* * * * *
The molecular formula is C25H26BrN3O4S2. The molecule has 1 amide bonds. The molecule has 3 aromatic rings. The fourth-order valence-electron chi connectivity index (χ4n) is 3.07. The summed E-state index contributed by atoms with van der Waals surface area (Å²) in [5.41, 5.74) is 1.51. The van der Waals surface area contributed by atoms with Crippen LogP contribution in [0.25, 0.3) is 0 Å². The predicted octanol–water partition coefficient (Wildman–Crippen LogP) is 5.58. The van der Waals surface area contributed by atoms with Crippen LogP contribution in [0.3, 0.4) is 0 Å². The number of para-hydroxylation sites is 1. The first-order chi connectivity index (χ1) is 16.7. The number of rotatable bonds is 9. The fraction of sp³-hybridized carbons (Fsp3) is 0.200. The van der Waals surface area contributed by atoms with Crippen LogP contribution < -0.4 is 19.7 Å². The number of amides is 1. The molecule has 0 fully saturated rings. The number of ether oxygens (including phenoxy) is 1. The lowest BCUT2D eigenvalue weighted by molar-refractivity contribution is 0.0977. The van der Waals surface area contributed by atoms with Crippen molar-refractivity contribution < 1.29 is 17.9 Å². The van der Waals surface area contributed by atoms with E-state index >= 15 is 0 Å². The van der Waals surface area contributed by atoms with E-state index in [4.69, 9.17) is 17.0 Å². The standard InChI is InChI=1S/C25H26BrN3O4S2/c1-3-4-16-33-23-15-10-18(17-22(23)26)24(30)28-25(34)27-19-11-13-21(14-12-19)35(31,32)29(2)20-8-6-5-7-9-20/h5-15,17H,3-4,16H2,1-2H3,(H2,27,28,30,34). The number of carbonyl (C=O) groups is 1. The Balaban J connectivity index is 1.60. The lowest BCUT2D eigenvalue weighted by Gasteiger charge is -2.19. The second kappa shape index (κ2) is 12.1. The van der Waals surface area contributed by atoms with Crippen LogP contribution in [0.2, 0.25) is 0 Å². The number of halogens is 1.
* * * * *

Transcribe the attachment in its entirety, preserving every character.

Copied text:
The molecular formula is C25H26BrN3O4S2. The molecule has 1 amide bonds. The molecule has 3 aromatic rings. The fourth-order valence-electron chi connectivity index (χ4n) is 3.07. The summed E-state index contributed by atoms with van der Waals surface area (Å²) in [5.41, 5.74) is 1.51. The van der Waals surface area contributed by atoms with Crippen LogP contribution in [0.25, 0.3) is 0 Å². The predicted octanol–water partition coefficient (Wildman–Crippen LogP) is 5.58. The van der Waals surface area contributed by atoms with Crippen LogP contribution in [0.3, 0.4) is 0 Å². The number of para-hydroxylation sites is 1. The first-order chi connectivity index (χ1) is 16.7. The number of rotatable bonds is 9. The fraction of sp³-hybridized carbons (Fsp3) is 0.200. The van der Waals surface area contributed by atoms with Crippen LogP contribution < -0.4 is 19.7 Å². The number of amides is 1. The molecule has 0 fully saturated rings. The number of ether oxygens (including phenoxy) is 1. The lowest BCUT2D eigenvalue weighted by molar-refractivity contribution is 0.0977. The van der Waals surface area contributed by atoms with Crippen molar-refractivity contribution < 1.29 is 17.9 Å². The van der Waals surface area contributed by atoms with E-state index >= 15 is 0 Å². The van der Waals surface area contributed by atoms with E-state index in [4.69, 9.17) is 17.0 Å². The standard InChI is InChI=1S/C25H26BrN3O4S2/c1-3-4-16-33-23-15-10-18(17-22(23)26)24(30)28-25(34)27-19-11-13-21(14-12-19)35(31,32)29(2)20-8-6-5-7-9-20/h5-15,17H,3-4,16H2,1-2H3,(H2,27,28,30,34). The number of carbonyl (C=O) groups is 1. The Balaban J connectivity index is 1.60. The lowest BCUT2D eigenvalue weighted by Gasteiger charge is -2.19. The second kappa shape index (κ2) is 12.1. The van der Waals surface area contributed by atoms with Crippen LogP contribution in [0.2, 0.25) is 0 Å². The number of halogens is 1.